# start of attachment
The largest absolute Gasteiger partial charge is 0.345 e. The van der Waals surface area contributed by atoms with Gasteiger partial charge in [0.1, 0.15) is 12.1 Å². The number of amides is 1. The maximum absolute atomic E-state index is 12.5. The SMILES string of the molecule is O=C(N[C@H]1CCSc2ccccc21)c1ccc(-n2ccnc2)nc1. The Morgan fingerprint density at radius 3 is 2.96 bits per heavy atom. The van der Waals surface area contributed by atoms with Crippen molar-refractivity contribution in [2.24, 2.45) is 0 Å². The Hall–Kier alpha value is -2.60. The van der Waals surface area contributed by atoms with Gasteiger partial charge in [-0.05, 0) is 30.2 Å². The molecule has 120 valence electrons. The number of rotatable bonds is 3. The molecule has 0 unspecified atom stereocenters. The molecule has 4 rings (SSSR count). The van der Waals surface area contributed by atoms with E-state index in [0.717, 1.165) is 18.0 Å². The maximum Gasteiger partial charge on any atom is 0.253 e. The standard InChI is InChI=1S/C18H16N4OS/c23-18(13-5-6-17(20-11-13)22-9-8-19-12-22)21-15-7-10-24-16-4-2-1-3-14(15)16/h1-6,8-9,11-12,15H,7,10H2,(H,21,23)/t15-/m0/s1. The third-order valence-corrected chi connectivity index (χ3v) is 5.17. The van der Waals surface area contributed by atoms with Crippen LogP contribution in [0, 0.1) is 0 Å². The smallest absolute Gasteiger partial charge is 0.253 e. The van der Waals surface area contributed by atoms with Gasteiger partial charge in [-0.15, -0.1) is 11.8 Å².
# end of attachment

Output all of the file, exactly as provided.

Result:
The largest absolute Gasteiger partial charge is 0.345 e. The van der Waals surface area contributed by atoms with Gasteiger partial charge in [0.1, 0.15) is 12.1 Å². The number of amides is 1. The maximum absolute atomic E-state index is 12.5. The SMILES string of the molecule is O=C(N[C@H]1CCSc2ccccc21)c1ccc(-n2ccnc2)nc1. The Morgan fingerprint density at radius 3 is 2.96 bits per heavy atom. The van der Waals surface area contributed by atoms with Crippen molar-refractivity contribution in [2.24, 2.45) is 0 Å². The Hall–Kier alpha value is -2.60. The van der Waals surface area contributed by atoms with Gasteiger partial charge in [-0.05, 0) is 30.2 Å². The molecule has 120 valence electrons. The number of rotatable bonds is 3. The molecule has 0 unspecified atom stereocenters. The molecule has 4 rings (SSSR count). The van der Waals surface area contributed by atoms with E-state index in [0.717, 1.165) is 18.0 Å². The maximum Gasteiger partial charge on any atom is 0.253 e. The standard InChI is InChI=1S/C18H16N4OS/c23-18(13-5-6-17(20-11-13)22-9-8-19-12-22)21-15-7-10-24-16-4-2-1-3-14(15)16/h1-6,8-9,11-12,15H,7,10H2,(H,21,23)/t15-/m0/s1. The third-order valence-corrected chi connectivity index (χ3v) is 5.17. The van der Waals surface area contributed by atoms with Crippen LogP contribution in [0, 0.1) is 0 Å². The smallest absolute Gasteiger partial charge is 0.253 e. The van der Waals surface area contributed by atoms with Gasteiger partial charge in [-0.15, -0.1) is 11.8 Å².